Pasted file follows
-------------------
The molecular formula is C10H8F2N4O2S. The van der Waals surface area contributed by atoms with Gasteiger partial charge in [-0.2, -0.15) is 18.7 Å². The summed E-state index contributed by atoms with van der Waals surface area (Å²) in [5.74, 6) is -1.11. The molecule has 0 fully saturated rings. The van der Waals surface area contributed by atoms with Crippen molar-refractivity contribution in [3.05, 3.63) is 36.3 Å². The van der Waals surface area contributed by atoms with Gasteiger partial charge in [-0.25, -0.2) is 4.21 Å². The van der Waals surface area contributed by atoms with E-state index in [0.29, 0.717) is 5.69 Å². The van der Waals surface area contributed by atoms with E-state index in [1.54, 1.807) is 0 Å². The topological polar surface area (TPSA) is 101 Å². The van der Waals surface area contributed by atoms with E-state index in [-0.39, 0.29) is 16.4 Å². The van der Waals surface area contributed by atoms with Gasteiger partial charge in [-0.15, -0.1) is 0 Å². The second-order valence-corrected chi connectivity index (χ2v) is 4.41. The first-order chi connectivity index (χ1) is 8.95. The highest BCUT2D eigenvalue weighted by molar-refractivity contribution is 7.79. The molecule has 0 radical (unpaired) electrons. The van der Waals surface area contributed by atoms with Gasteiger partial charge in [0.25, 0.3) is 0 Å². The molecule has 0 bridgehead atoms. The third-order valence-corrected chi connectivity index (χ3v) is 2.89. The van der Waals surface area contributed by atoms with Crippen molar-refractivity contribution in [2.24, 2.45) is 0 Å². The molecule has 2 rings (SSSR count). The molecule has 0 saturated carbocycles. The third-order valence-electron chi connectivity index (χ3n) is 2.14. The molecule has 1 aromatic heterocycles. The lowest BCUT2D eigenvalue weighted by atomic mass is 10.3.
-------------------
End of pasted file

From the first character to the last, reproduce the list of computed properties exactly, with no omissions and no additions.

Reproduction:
The molecular formula is C10H8F2N4O2S. The van der Waals surface area contributed by atoms with Gasteiger partial charge in [-0.2, -0.15) is 18.7 Å². The summed E-state index contributed by atoms with van der Waals surface area (Å²) in [5.74, 6) is -1.11. The molecule has 0 fully saturated rings. The van der Waals surface area contributed by atoms with Crippen molar-refractivity contribution in [3.05, 3.63) is 36.3 Å². The van der Waals surface area contributed by atoms with Gasteiger partial charge in [-0.25, -0.2) is 4.21 Å². The van der Waals surface area contributed by atoms with E-state index in [0.29, 0.717) is 5.69 Å². The van der Waals surface area contributed by atoms with E-state index in [1.54, 1.807) is 0 Å². The topological polar surface area (TPSA) is 101 Å². The van der Waals surface area contributed by atoms with E-state index in [-0.39, 0.29) is 16.4 Å². The van der Waals surface area contributed by atoms with Gasteiger partial charge in [-0.15, -0.1) is 0 Å². The second-order valence-corrected chi connectivity index (χ2v) is 4.41. The first-order chi connectivity index (χ1) is 8.95. The highest BCUT2D eigenvalue weighted by molar-refractivity contribution is 7.79. The molecule has 0 radical (unpaired) electrons. The van der Waals surface area contributed by atoms with Gasteiger partial charge in [0.25, 0.3) is 0 Å². The molecule has 0 bridgehead atoms. The third-order valence-corrected chi connectivity index (χ3v) is 2.89. The van der Waals surface area contributed by atoms with Crippen molar-refractivity contribution in [2.24, 2.45) is 0 Å². The molecule has 2 rings (SSSR count). The molecule has 0 saturated carbocycles. The third-order valence-electron chi connectivity index (χ3n) is 2.14. The molecule has 1 aromatic heterocycles. The lowest BCUT2D eigenvalue weighted by atomic mass is 10.3.